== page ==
Co-CEOs: Good or Bad?

Ben and Steve in our book club wanted more stories of how the co-CEO dynamic worked between Mike Lazaridis and Jim Balsillie.

We were interested in lessons that could have been learned.

Related: Why Co-CEOs Are a Bad Idea for Early-Stage Startups, Almost Always  via Derek, who is a co-CEO at Truvani.

The Downfall

We thought that living and working in Waterloo, Canada was an ultimate accelerator to their downfall. They lived in a bubble of Canadian worship, removed from the cutthroat nature of Silicon Valley.

The patent troll lawsuit took a significant toll on the co-CEOs. They ultimately had to pay a $650,000,000 fee (which gave the lawyers a $250m contingency fee!).

Then the back-dating options scandal, combined with the iPhone launch, caused massive distraction and disruption.

Accusations of poor board management were met with the reply: “If we’re doing so bad at governance, why are we making so much money?”

  • In 2009, BlackBerry was winning awards as the fastest growing company. They bought a new FalconJet and were hugely profitable. And yet there was a major threat brewing from the iPhone and Apple who were “writing new rules” to the game of mobile data and customer expectations.
  • 2010 would become a nightmare year for BlackBerry. And by March 2011, it was being called a “sinking ship.” The Teachers Union questioned the co-chairmen with valid concerns, only to get blown out with defensive arguments.

From Steve: LET ME TELL YOU WHY THIS WON’T WORK (CRINGE)

“Unlike rival handset makers, Lazaridis didn’t come to Barcelona armed with 4G device prototypes, but with a physics lecture. He was never shy about teaching carrier executives how network technology worked— Lazaridis often knew better than they did— or explaining how “new” and “more expensive” rarely translated into better performance. RIM had failed to deliver an Apple killer when its top customer needed it or a 4G phone when Verizon wanted it. The consequences would come to haunt RIM at its darkest hour.”

Another highlighted passage from Steve: “Mike refused to acknowledge that we had any material technical issues, to the point that he would miss meetings so that he didn’t hear the negative feedback and hoping that we would not discuss it in his absence. That was wishful thinking, and I personally didn’t think we had any way around it. If anything, everyone was counting on Mike to see the flaws first and fix them as soon as possible.”

Trust in your gut… until you can’t

There wasn’t a lot of discussion about what data RIM looked at — and what analytical frameworks they used — to make business and strategy decisions. RIM seemed to always “go with its gut.”

Luck has played a big role in all of our lives and businesses. But so has good decision-making. Ramit and Ben mentioned a quote by Auren Hoffman which was something like:

You should trust your gut NOT to do something, but you should use data to do something affirmatively.

Gut: Discussion Questions

Wayne wrote so many great discussion questions, I’m including a few here verbatim from his facilitator outline:

  1. What do you think — when is it appropriate to go with your gut and instincts and when should you base your decisions on data?
  2. RIM also seemed to make decisions at the top of the organization with very little input from other employees (and even the Board of Directors). How do you run your organizations? Have you put processes in place at your company to keep a check on yourself from barreling ahead with potentially flawed decisions? Is there someone specific — or a group of people — you rely on to “give it to you straight”?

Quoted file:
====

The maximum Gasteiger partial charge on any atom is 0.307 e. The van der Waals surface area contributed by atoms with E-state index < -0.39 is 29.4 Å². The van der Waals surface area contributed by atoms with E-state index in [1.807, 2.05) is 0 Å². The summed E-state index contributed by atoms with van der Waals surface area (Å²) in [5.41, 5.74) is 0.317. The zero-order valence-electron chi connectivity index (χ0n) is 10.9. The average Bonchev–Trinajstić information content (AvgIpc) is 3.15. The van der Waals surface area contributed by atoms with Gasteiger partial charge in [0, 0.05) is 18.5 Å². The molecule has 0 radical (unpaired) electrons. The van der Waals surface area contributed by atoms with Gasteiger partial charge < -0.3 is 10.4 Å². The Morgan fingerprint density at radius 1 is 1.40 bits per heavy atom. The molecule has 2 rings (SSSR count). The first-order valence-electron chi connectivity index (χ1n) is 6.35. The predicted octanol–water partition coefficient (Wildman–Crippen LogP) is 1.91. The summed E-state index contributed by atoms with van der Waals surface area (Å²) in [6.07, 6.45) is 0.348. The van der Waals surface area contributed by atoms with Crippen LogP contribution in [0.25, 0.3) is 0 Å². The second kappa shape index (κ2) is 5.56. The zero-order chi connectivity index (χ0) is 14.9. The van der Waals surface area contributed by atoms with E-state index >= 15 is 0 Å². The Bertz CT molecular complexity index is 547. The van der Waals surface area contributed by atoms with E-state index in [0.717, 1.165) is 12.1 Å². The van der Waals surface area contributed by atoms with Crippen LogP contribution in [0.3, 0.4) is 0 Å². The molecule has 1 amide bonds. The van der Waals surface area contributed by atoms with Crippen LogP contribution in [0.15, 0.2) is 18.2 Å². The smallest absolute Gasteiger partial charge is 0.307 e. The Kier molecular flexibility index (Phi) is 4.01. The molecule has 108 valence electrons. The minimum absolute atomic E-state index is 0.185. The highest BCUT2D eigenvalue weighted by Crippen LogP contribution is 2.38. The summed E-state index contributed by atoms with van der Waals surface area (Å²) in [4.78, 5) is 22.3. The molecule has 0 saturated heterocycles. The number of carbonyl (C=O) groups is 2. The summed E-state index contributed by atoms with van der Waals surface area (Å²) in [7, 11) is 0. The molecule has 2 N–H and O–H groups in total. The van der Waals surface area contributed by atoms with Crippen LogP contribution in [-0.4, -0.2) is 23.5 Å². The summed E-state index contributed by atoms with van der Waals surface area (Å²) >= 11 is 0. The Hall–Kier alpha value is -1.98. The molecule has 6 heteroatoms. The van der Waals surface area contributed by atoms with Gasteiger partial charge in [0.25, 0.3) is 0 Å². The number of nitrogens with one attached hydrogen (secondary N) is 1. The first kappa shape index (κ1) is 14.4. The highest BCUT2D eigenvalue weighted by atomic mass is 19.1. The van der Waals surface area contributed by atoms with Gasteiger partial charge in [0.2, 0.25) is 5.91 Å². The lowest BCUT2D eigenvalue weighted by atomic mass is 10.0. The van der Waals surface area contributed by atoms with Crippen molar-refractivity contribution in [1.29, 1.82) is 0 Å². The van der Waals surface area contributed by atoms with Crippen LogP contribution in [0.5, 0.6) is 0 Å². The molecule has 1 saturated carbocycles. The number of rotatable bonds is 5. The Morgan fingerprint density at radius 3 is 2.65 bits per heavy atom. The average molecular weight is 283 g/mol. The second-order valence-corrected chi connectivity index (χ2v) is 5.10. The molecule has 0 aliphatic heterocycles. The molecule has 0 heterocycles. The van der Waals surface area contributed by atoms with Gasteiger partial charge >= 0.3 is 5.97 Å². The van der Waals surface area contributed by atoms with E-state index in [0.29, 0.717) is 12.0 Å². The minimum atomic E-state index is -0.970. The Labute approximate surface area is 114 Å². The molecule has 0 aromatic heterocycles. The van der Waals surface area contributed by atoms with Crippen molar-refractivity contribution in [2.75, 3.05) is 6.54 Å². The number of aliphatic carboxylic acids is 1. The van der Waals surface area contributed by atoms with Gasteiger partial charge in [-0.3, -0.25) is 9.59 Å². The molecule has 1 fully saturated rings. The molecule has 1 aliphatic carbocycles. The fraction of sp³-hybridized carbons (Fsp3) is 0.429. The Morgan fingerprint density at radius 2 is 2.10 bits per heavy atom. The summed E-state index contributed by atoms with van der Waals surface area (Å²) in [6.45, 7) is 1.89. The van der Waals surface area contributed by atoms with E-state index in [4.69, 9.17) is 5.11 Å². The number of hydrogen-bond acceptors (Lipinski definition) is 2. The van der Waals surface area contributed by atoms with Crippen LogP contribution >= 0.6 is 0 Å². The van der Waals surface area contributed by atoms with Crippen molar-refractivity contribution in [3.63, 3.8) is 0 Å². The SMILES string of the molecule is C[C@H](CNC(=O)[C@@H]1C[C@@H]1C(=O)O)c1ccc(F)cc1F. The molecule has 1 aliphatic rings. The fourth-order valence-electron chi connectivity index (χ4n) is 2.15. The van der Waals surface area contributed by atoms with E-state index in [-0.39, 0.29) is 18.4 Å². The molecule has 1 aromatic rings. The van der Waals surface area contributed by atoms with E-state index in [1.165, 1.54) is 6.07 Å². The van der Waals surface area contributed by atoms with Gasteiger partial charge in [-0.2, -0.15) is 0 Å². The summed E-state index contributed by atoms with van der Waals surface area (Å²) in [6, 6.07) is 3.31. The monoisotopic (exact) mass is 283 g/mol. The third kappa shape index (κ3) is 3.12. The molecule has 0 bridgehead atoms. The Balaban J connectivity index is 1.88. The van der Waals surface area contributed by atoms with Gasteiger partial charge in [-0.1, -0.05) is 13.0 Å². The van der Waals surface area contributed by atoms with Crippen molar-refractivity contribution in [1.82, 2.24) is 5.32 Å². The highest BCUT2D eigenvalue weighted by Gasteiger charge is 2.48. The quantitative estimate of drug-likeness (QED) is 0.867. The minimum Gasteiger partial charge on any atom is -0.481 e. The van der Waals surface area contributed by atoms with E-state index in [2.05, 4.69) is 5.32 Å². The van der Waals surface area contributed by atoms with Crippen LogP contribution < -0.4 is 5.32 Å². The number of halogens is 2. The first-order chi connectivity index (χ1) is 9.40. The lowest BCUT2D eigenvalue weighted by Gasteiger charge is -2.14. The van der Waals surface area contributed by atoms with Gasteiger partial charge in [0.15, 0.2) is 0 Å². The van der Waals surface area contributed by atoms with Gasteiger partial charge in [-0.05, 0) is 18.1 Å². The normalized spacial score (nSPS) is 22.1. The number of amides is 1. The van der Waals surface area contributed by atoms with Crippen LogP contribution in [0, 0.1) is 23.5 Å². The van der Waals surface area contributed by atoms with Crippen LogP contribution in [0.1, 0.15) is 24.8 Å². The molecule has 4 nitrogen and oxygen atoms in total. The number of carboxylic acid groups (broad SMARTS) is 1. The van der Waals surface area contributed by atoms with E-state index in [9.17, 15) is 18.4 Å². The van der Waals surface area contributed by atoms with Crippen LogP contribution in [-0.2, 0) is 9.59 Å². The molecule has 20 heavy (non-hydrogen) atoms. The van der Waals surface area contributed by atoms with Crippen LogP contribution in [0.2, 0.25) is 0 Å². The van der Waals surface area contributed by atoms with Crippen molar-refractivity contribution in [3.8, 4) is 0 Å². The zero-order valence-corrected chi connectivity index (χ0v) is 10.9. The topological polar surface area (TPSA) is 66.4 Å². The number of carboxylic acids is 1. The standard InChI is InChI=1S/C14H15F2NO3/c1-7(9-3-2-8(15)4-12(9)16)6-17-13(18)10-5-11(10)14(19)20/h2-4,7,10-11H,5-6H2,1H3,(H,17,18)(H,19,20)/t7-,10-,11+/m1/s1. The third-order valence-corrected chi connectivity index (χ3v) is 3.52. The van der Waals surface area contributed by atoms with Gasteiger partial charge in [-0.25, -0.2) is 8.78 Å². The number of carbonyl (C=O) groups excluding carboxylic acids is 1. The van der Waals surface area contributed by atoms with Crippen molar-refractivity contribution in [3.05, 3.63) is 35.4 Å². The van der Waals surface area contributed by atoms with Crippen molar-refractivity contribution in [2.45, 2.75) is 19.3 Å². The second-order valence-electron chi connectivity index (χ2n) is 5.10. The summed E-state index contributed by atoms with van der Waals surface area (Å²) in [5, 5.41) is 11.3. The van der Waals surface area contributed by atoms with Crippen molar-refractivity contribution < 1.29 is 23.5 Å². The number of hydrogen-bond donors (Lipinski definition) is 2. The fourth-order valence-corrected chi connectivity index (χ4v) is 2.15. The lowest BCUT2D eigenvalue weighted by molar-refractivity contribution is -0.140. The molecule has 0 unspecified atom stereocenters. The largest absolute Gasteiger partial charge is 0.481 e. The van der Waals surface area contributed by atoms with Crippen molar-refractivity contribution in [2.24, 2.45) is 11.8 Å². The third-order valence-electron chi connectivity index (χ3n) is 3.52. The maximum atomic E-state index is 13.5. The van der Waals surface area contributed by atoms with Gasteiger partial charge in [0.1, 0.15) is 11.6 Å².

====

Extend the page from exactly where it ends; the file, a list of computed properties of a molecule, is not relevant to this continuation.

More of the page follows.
3. Weakness in RIMs core business were offset — and sometimes “masked — by the growth in its international business. Has this ever happened to you and your business? Has it ever come back to bite you in the ass? What have you done to make sure that doesn’t happen again in the future?
  4. What would you look for in an entrepreneur, or a company, to tell you whether or not they have a sound decision making framework in place?

BBC Interview: The Walkout

This interview was mentioned in the book. We didn’t think it was terribly scandalous, but it was an interesting look into the character of Mike Lazaridis.

NPS and User Surveys

We talked a lot about customer feedback and how to think about it. Ramit shared his own company’s big wins with user surveys and things they learned. Ben shared his survey experience at LinkedIn. Derek talked about protein powder reviews for his new company.

  • Evernote’s recent user feedback survey, a case study in well-crafted questions. For example: An answer to a pricing question that said, “Feels too expensive but would still buy.”

Open Questions

  • How did the Bloomberg terminal not meet a similar fate as Blackberry? Is it because of the chat? Or the strict B2B relationships and tight customer base? The Bloomberg terminal has seen many competitors come and go, attempting to re-invent with a better interface and GUI.
  • Did anyone at RIM read the book The Innovator’s Dilemma? We talked about the irony of perhaps some RIM execs reading this book while the iPhone and Android were devouring their market share.

Conclusion

Timing is everything. The BlackBerry revolutionized how we think about email. Users were no longer tied to the desk and workstations. It paved the way for a worldwide consumer addiction to data services. RIM was Canada’s Apple-esque golden child. But the company was almost totally eclipsed by the success of the iPhone, Android, and new hardware manufacturers.

I recommend this book to anyone interested in enterprise sales and technology entrepreneurship.

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2019-01-30T12:59:32+00:00 January 14th, 2019|Books, General|